Fight global warming, Clinton urges leaders; President says world must stop measuring prosperity by energy use


CHRISTCHURCH, New Zealand -- President Clinton called yesterday for a new commitment to halt global warming, saying that unless humans reduce emissions of gases that cause temperatures to rise, the melting of polar ice caps will produce catastrophic consequences around the world.

Clinton made his remarks near the conclusion of his state visit to this environmentally aware South Pacific island nation.

In his address, Clinton painted a dire picture of the consequences of global warming.

"Unless we change course, most scientists believe the seas will rise so high they will swallow whole islands and coastal areas. Storms, like hurricanes, and droughts both will intensify," he said. "Diseases like malaria will be borne by mosquitoes at higher and higher altitudes and across borders, threatening more lives -- a phenomenon we already see today in Africa."

Clinton said the chief obstacle to reform is not "the huge array of wealthy vested interests and the tens of thousands of ordinary people around the world who work in the oil and the coal industries," but the notion that energy consumption indicates wealth.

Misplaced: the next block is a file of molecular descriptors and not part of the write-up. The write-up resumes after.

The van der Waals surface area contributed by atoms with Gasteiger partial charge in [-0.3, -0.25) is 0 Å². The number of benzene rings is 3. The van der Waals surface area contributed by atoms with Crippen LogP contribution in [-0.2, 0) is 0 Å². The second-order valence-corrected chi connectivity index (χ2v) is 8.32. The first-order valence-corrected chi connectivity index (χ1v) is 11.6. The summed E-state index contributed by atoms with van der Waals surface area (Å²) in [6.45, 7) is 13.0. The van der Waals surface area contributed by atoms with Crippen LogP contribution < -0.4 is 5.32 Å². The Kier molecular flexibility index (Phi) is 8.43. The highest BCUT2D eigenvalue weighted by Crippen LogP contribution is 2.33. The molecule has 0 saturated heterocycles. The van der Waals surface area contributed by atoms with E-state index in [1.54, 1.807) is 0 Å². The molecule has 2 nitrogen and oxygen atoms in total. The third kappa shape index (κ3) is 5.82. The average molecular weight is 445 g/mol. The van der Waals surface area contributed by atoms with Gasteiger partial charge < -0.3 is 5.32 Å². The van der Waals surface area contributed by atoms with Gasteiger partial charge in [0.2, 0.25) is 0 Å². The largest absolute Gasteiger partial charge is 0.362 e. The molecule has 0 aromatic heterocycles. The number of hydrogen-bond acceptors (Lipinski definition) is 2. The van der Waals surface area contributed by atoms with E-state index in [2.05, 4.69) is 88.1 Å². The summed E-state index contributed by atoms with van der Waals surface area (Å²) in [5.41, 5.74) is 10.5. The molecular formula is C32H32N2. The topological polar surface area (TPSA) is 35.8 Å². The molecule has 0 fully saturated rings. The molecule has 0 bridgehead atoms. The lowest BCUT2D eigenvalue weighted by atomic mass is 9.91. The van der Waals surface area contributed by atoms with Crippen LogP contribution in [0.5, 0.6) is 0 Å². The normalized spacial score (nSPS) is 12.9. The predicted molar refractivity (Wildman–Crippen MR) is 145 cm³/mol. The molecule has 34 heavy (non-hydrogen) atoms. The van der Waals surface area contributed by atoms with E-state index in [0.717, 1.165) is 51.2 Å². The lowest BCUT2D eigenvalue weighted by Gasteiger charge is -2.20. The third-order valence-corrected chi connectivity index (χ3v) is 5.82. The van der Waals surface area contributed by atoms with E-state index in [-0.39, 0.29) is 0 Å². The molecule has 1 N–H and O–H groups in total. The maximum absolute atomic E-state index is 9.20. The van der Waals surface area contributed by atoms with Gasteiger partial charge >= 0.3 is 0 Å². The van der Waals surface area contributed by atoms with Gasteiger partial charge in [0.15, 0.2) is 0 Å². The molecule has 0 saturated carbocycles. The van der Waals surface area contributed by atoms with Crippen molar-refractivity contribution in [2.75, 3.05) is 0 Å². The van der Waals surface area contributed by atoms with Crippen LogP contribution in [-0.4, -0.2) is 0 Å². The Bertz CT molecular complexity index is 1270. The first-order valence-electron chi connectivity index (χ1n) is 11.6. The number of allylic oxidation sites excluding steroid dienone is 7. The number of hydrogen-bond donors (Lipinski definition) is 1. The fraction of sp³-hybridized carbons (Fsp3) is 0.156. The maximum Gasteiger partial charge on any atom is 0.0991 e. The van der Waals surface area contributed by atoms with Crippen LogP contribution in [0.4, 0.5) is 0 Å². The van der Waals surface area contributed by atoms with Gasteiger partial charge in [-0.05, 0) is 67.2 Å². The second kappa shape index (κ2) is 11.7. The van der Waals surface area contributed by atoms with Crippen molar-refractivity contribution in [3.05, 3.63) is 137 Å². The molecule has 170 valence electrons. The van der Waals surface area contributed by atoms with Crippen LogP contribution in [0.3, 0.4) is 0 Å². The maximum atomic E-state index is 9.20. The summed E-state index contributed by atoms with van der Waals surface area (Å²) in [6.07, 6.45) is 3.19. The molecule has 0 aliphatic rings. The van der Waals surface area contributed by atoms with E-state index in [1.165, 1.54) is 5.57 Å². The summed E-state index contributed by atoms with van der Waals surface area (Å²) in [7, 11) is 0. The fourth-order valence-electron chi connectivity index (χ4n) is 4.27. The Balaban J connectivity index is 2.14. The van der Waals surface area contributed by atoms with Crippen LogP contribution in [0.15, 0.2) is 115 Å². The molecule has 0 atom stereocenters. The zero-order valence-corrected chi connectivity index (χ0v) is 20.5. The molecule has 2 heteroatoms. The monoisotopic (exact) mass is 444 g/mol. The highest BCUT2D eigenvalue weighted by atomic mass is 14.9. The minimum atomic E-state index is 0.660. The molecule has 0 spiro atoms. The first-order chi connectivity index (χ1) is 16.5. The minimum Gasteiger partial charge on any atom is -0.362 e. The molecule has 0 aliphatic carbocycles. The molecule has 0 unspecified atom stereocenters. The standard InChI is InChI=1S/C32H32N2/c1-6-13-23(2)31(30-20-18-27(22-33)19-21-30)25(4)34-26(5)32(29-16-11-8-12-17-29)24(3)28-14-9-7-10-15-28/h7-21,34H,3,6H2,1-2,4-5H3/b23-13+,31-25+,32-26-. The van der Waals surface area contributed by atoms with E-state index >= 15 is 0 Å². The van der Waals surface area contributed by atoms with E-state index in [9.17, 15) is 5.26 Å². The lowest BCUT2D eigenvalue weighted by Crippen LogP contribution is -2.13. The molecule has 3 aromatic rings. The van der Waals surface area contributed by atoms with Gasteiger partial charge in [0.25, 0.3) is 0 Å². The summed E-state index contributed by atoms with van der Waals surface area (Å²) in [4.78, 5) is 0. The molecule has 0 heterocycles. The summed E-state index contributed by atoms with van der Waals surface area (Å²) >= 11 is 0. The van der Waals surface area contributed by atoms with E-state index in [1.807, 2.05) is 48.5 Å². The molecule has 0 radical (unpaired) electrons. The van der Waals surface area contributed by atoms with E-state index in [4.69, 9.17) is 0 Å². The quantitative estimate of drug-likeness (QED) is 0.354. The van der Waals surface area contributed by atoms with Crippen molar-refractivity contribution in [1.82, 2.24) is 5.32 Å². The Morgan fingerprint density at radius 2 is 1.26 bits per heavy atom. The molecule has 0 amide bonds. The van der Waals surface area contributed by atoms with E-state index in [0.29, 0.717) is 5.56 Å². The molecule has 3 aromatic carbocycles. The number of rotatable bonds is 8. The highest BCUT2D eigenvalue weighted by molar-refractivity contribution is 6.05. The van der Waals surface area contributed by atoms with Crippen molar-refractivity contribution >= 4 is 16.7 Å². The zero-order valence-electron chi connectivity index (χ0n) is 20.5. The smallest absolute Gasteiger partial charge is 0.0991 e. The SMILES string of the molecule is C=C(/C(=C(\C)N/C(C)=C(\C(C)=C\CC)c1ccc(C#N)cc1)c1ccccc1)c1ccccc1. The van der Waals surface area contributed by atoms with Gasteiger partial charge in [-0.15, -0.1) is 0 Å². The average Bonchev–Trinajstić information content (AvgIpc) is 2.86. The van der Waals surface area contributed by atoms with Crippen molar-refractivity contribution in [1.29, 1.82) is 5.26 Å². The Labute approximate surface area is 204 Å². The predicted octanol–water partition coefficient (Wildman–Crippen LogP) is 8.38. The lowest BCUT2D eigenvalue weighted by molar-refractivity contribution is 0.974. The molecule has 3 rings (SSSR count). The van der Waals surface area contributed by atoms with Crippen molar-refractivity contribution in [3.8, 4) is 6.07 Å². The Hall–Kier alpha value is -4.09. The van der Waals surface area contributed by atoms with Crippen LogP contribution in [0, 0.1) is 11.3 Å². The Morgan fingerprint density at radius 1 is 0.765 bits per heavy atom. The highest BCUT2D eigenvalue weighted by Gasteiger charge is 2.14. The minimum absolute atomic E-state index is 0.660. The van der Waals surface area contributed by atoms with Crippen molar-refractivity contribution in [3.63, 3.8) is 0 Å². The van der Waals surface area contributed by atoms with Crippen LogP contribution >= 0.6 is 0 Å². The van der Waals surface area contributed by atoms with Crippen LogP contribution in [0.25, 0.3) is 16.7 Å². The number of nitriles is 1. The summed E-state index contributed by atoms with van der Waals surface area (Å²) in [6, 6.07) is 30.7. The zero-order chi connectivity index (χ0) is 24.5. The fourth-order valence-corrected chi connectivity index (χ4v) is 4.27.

"The largest obstacle is the continued clinging of people in wealthy countries and developing countries to 'a big idea' that is no longer true -- the idea that the only way a country can become wealthy and remain wealthy is to have the patterns of energy use that brought us the Industrial Age," Clinton said.

Advances in alternative energy forms make it possible, he said, "to grow the economy faster while healing the environment and that, thank God, it is no longer necessary to burn up the atmosphere to create economic opportunity."

Clinton also announced the release of seven declassified digital images of the Dry Valleys region of Antarctica, detailed "snapshots" of about 7,500 square miles of the rare "cold polar desert" that he said will enable scientists to better understand the ecological dynamics of extreme environments and their response to climate change.

Pub Date: 9/16/99

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